According to the Reserve Bank of Australia, Australian per capita GDP growth is higher than that of New Zealand, US, Canada and The Netherlands. The past performance of the Australian economy has been heavily influenced by US, Japanese and Chinese economic growth.
Australia’s culturally diverse society includes its Indigenous peoples and settlers from countries all around the world.
Immigration is an important feature of Australian society. Since 1945, over six million people from 200 countries have come to Australia as new settlers. Migrants have made a major contribution to shaping modern Australia. People born overseas make up almost one quarter of the total population.
The federal government sets immigration intake numbers on a yearly basis. Australia’s immigration policies are non-discriminatory and all applicants to migrate must meet the same selection criteria.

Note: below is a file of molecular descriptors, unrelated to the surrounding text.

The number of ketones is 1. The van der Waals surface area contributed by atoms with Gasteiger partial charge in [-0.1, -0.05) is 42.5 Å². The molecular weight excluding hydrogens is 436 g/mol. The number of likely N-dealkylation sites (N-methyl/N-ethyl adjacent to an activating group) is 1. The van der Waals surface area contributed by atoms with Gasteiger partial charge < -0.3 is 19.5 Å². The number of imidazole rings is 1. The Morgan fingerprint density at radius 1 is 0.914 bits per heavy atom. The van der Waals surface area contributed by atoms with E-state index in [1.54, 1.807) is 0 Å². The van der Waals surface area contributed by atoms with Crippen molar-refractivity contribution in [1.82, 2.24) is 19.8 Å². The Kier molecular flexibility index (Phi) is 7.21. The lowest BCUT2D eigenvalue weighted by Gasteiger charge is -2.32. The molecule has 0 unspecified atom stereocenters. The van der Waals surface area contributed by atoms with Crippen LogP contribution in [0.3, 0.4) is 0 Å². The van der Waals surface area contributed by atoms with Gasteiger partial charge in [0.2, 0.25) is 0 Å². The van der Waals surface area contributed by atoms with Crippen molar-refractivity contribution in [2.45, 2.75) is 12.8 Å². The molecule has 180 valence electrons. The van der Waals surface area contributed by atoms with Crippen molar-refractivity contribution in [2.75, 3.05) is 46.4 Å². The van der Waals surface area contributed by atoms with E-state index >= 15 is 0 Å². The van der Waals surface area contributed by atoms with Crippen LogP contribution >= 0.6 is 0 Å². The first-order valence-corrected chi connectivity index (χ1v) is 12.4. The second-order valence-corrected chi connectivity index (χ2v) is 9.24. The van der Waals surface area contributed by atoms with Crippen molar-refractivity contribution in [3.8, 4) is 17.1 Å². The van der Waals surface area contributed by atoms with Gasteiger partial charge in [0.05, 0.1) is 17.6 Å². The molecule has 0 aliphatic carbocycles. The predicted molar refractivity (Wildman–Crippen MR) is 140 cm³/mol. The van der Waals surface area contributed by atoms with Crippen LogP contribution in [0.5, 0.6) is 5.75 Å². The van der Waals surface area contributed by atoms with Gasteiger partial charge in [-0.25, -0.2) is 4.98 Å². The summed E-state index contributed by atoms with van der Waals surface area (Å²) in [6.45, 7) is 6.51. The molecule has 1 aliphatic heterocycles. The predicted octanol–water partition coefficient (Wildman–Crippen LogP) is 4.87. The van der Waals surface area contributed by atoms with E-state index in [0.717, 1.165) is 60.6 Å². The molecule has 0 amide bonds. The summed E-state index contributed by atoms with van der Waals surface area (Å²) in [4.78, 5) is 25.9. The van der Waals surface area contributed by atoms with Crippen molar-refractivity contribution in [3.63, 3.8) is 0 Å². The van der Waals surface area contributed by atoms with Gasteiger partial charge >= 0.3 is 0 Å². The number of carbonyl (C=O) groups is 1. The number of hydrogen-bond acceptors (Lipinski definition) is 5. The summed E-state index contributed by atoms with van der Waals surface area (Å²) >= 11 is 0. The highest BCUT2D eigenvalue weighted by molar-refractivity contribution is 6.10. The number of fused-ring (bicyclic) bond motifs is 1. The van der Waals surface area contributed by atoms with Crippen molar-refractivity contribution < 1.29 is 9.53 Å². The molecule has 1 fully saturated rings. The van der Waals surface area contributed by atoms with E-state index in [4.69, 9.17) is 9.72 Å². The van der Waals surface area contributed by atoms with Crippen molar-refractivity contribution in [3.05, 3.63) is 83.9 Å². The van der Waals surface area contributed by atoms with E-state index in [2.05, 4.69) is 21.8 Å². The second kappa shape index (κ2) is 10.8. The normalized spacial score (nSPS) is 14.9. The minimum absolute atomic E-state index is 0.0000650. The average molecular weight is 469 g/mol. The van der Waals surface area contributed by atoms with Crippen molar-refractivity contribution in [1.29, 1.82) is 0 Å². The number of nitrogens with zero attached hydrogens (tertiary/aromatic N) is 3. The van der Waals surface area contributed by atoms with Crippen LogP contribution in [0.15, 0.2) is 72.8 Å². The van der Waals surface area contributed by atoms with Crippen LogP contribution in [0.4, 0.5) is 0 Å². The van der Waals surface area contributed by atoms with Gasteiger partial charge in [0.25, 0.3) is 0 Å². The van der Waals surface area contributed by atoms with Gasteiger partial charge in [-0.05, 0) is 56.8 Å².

In recent years the mandatory detention of unauthorised arrivals with the intention of applying for refugee status (asylum seekers) by boat has generated great levels of controversy.
Mandatory detention laws were introduced in Australia by the Keating Labor government, with bipartisan support, in 1992. The legislation was proposed as a result of an influx of Vietnamese, Chinese, and Cambodian refugees over the previous few years.
The diversity of Australia’s features are significant and for those not familiar with the scale of the country, it is easy to think of it as a relatively small island. Many international travelers visiting Australia underestimate the distances between cities and travel times.
Australia is comparable in size to the continental United States.
Australia is the sixth-largest country by total area.
Australia’s Big Rock – Uluru